(4) The location of a flare pit or stack must not interfere with safe access to the work area.

(5) If feasible, there must be a continuous ignition source before flow to a flare pit or stack occurs.

23.10 Fire extinguishers

(1) Non-freezing fire extinguishers, other firefighting equipment and firefighting personnel must be provided as required by subsections (2), (3) and (4) and Table 23-1.

(2) The minimum requirements for a twin agent unit are

(a) 1 100 litres (250 imp gal) pre-mixed ATC foam solution at 6%,

(b) 680 kg (1 500 lbs) potassium bicarbonate dry chemical system,

(c) 30 m (100 ft) discharge hose, and

(d) two firefighting personnel.

(3) The minimum requirements for a continuous foam unit are

(a) 475 litres (100 imp gal) ATC foam concentrate,

(b) 680 kg (1 500 lbs) potassium bicarbonate dry chemical system,

(c) 1 900 litres (400 imp gal) per minute centrifugal certified fire pump with one 65 mm (2.5 in) discharge port, two 38 mm (1.5 in) discharge ports, and one 125 mm (5 in) suction port, and

(d) two firefighting personnel.

(4) Firefighting equipment must meet the requirements of NFPA 10, Portable Fire Extinguishers, 1990 Edition.

[Amended by B.C. Reg. 312/2003, effective October 29, 2003.]

* See also section 4.4 of the OHS Regulation.

Table 23-1: Minimum requirements for firefighting equipment

Work activity Number of extinguishers required Type of extinguisher
Heavy hauler 1 20-BC
Hot oiler 2 20-BC
Seismic shot hole drill 2 20-BC
Drilling rig 4 40-BC
Service rig 4 40-BC
Battery operator 1 20-BC
Fluid hauler 1 40-BC
Service truck of 1 tonne capacity or more 1 20-BC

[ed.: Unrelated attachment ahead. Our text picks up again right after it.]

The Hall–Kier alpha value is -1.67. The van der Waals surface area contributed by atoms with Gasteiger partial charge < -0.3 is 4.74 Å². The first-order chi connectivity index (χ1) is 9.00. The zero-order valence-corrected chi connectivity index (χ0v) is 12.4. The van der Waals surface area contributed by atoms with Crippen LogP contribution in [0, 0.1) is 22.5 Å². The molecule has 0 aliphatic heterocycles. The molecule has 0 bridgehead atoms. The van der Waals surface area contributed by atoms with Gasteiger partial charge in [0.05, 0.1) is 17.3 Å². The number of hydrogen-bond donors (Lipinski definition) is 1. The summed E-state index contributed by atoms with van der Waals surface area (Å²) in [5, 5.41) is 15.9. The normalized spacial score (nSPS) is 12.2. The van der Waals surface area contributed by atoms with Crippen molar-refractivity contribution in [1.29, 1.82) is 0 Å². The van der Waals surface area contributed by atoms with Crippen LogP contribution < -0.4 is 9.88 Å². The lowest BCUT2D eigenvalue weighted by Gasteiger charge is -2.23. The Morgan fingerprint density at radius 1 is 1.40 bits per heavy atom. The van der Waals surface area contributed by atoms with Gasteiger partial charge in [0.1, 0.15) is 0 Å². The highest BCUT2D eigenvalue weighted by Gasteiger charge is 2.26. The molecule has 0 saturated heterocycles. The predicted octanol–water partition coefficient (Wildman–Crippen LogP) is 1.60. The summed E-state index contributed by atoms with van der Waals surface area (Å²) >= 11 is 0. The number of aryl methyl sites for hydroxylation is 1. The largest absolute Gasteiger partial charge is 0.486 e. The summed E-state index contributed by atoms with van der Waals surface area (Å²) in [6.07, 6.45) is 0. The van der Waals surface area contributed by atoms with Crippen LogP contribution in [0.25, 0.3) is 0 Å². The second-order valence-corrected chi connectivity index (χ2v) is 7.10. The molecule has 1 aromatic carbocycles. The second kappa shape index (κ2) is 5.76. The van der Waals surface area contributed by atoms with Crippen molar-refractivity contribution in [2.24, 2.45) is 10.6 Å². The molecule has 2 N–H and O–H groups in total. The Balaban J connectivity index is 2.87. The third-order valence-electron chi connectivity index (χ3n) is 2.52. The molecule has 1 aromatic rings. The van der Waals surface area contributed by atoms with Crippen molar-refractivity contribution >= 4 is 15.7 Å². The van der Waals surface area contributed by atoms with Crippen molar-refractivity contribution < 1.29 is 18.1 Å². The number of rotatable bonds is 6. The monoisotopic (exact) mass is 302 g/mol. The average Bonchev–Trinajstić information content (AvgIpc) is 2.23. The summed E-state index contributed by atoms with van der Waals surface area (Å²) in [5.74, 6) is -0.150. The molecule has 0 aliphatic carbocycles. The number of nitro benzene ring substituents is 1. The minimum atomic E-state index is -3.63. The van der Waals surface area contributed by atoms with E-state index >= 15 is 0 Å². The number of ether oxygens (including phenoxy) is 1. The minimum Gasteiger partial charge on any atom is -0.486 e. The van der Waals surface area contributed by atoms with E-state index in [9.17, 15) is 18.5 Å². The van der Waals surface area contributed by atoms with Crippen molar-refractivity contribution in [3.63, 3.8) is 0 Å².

Any other commercial vehicle 1 5-BC
Any vehicle carrying explosives 2 20-BC
Welder 1 10-BC
Well testing 2 10-BC
1 fracturing tank 1 Twin agent unit
2, 3 or 4 fracturing tanks 1 Continuous foam unit with 100 barrel water truck
5 or more fracturing tanks or greater than 40% methanol water fracturing The fire hazard must be evaluated in accordance with current industry standards, and firefighting equipment and personnel must be provided as determined necessary by the evaluation.

23.11 Air operating systems

(1) Alcohol must not be added to air lines at the air intake side of a compressor.

(2) The air in the alcohol injection system must be bled down to atmospheric pressure before opening an air operating system to inject alcohol.

(3) If an air operating system supplies air for breathing purposes, the alcohol injection system must be isolated, the system purged of old air, and air purifying systems placed between existing piping and workers using the breathing system.

23.12 Pipelines, fittings and valves

(1) Pipelines, piping systems, fittings and valves must